In an event widely reported by the media, a two-year-old UK Rottweiler named Jake owned by Liz Maxted-Bluck was recognised for his bravery by the RSPCA. The dog was out walking with his owner when they heard screams. Jake chased off a man as he molested a woman on Hearsall Common, Coventry, in July 2009. He located the attacker and his victim in thick scrub, chased off the attacker, led his owner to the scene, then stood guard over the victim until police arrived. The attacker was convicted of serious sexual assault and jailed for four years. Jake was nominated by police for the bravery award and medallion after the incident. Det Con Clive Leftwich, from Coventry police station, said: "From our point of view Jake the Rottweiler stopped a serious sexual assault from becoming even worse."

Rottweiler Working style

According to the American Kennel Club Rottweilers have a natural gathering style with a strong desire to control. They generally show a loose-eye and have a great amount of force while working well off the stock. They make much use of their ability to intimidate.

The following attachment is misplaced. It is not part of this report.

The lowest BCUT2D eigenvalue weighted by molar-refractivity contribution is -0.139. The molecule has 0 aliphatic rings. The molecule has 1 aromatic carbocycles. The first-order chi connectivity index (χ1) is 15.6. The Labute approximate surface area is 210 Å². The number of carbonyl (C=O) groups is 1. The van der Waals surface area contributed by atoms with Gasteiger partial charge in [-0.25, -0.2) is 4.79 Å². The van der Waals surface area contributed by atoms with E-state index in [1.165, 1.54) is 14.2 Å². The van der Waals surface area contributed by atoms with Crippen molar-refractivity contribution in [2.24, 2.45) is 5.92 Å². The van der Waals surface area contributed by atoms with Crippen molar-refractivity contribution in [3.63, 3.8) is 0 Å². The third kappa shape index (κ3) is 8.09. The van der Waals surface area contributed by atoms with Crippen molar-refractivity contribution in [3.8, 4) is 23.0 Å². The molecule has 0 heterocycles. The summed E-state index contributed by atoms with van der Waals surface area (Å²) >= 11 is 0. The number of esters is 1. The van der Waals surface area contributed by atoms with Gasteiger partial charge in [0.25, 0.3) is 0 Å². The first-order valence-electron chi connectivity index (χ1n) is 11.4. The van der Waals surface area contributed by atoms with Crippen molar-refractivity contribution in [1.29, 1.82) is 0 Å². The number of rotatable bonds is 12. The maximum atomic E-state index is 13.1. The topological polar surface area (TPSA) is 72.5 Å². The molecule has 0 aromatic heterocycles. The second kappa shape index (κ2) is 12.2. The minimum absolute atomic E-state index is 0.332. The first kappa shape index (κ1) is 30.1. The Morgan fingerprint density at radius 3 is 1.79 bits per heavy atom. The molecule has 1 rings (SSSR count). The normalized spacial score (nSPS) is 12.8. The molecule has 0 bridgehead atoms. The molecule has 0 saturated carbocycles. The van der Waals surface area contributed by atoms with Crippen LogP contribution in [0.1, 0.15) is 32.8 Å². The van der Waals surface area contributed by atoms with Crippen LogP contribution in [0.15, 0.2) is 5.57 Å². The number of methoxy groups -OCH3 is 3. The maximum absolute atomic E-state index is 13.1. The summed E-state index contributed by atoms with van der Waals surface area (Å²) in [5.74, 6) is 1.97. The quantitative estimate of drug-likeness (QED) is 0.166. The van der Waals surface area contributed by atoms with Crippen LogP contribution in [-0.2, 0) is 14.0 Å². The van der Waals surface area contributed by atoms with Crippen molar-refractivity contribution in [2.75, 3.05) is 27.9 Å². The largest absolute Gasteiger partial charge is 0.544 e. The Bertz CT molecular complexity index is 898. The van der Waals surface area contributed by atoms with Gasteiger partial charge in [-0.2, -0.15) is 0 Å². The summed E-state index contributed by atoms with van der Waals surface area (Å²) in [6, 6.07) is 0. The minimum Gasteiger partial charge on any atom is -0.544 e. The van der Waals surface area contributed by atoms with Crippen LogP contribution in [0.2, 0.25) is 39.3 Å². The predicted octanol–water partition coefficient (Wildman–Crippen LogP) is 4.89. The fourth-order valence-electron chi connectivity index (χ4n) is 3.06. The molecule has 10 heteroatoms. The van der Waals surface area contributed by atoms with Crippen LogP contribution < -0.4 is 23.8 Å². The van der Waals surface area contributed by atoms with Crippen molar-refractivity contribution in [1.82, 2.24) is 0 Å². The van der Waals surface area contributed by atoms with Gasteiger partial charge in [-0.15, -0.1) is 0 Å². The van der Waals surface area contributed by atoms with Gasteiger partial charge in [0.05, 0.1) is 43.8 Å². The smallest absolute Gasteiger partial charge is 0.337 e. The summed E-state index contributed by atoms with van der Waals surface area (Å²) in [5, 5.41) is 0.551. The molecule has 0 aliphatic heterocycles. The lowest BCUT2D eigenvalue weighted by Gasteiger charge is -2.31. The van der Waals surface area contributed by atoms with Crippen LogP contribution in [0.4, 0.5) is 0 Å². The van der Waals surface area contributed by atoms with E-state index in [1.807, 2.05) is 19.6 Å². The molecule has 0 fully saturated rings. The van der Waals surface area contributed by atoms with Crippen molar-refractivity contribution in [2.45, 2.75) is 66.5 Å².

The Rottweiler often carries the head on an even plane with the back or carries the head up but with the neck and shoulders lowered. Some females lower the entire front end slightly when using eye. Males also do this when working far off the stock in an open field. This is rarely seen in males when working in confined spaces such as stock yards.

The Rottweiler has a reasonably good natural balance, force-barks when necessary, and when working cattle uses a very intimidating charge. There is a natural change in forcefulness when herding sheep. When working cattle it may use its body and shoulders and for this reason should be used on horned stock with caution.

The Rottweiler, when working cattle, searches out the dominant animal and challenges it. Upon proving its control over that animal it settles back and tend to its work.

Some growers have found that Rottweilers are especially suited to move stubborn stock that simply ignore Border Collies, Kelpies, and others. Rottweilers use their bodies to physically force the stubborn animal to do its bidding if necessary.

When working with sheep the Rottweiler shows a gathering/fetching style and reams directions easily. It drives sheep with ease.